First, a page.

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Reading notes: The science of (language) learning

6 min read

This is a summary of "The Science of Learning: Mechanisms and Principles" by Stephen M. Kosslyn, extended with examples on how each concept can be applied to language learning.

Summary of the original document

Think it through: Spending more time and cognitive effort with a concept increases retention

  • Deep processing The more mental operations one performs while paying attention, the more likely one is to recall that information later.

  • Desirable difficulty Learning is best when the task is so easy as to be boring, but not so hard as to be over the learner's head. Advanced learners need advanced concepts to practice.

  • Generation effect Recalling and using information strengthens its mental representation in memory

  • Interleaving Mixing or alternating different types of problems (no source cited)

  • Dual codes A piece of information is better remembered with multiple representation, i.e. an explanation and an image, or an image and audio.

  • Emotion Feeling emotion while experiencing an event will lead to better recall for it. Emotion focuses attention and allocates extra resources in the brain.

Make and use associations

  • Structure information by using associations
    • Chunking Using associations already in your memory to chunk information. People can easily store 3 to 4 organized chunks in memory, which can each contain another 3 to 4 chunks.
    • Build on prior associations The more associations you can form with prior information, the better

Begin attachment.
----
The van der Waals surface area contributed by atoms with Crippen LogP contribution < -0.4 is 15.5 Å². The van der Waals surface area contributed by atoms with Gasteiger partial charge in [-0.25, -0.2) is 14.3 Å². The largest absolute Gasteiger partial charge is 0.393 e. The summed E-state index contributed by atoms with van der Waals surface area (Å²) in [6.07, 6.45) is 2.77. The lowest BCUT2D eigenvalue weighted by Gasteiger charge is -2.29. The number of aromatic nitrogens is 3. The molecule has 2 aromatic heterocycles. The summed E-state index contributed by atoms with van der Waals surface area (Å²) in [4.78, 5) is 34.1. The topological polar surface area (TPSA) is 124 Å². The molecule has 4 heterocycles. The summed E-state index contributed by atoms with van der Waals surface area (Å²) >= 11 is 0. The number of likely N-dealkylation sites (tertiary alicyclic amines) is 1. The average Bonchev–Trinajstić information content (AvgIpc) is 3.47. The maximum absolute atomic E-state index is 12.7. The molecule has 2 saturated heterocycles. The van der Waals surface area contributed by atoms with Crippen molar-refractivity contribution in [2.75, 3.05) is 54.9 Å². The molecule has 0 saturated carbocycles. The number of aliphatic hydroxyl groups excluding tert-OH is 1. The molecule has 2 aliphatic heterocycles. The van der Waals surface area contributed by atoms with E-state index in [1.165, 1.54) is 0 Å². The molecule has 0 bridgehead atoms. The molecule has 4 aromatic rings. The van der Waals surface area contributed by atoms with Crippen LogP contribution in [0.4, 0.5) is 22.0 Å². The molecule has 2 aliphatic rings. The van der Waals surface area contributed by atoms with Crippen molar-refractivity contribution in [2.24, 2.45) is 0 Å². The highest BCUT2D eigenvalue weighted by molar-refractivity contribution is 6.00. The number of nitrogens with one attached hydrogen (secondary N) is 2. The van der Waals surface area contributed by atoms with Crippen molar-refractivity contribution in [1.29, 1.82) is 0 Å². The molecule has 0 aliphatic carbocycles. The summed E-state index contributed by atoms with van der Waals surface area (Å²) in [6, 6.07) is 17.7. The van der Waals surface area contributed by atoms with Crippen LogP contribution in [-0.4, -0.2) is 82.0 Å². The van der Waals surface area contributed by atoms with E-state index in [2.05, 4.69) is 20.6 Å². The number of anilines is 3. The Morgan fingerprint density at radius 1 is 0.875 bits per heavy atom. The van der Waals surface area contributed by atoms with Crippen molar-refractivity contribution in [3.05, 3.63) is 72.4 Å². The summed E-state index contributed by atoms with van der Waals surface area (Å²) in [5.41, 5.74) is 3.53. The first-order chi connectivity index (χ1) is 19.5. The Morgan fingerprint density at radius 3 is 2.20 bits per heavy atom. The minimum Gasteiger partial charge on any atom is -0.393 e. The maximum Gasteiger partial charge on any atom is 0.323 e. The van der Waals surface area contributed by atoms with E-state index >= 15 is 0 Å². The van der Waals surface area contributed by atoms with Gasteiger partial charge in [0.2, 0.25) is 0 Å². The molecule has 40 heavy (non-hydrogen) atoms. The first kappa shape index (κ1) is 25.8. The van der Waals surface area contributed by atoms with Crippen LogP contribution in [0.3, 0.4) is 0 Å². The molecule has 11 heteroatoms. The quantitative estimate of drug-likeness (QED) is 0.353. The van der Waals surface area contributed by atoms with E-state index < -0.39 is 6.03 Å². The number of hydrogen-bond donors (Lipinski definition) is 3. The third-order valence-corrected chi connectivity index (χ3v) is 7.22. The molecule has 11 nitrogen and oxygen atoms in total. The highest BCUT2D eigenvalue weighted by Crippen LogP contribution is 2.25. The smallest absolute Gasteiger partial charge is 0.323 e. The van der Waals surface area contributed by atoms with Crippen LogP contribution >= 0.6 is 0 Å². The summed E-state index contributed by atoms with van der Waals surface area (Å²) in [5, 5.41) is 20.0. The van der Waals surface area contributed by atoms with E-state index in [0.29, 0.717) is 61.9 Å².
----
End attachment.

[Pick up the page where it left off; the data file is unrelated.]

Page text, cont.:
• Foundational learning When acquiring complex information, introducing the easy material first and then associating the more complex information with that makes it easier to learn. Build one bit at a time.
    • Deliberate practice Immediate feedback when building structures representations allows you to correct aspects of the representation when it isn't optimal.
    • Appropriate examples Abstract ideas need examples to be understood. Examples must be memorable. Multiple examples of the same concept must be associated with each other, so they can form a cluster that is associated with the material, eventually allowing intuitive understanding of it.
    • Principles, not rote Learning a concept requires not just learning examples of its applications, but also the underlying principles that organize and integrate examples.
  • Create rich retrieval cues
    • Associate chaining It is easy to remember stories as series of interlocking cause and effect. Creating a sequence of associations that have a narrative arc is an effective method of chunking, with the added benefit of having each link strongly associated with the next. This is particularly effective when recall in a specific order is of importance.
      • Spaced practice It is much better to use information repeatedly over a relatively long span of time in the course of learning it.
      • Different contexts Associate material with numerous different contexts. Practicing a skill or recalling information in different scenarios makes it easier to use said skill or information in new and different contexts.

How these concepts might apply to language learning

  • Deep processing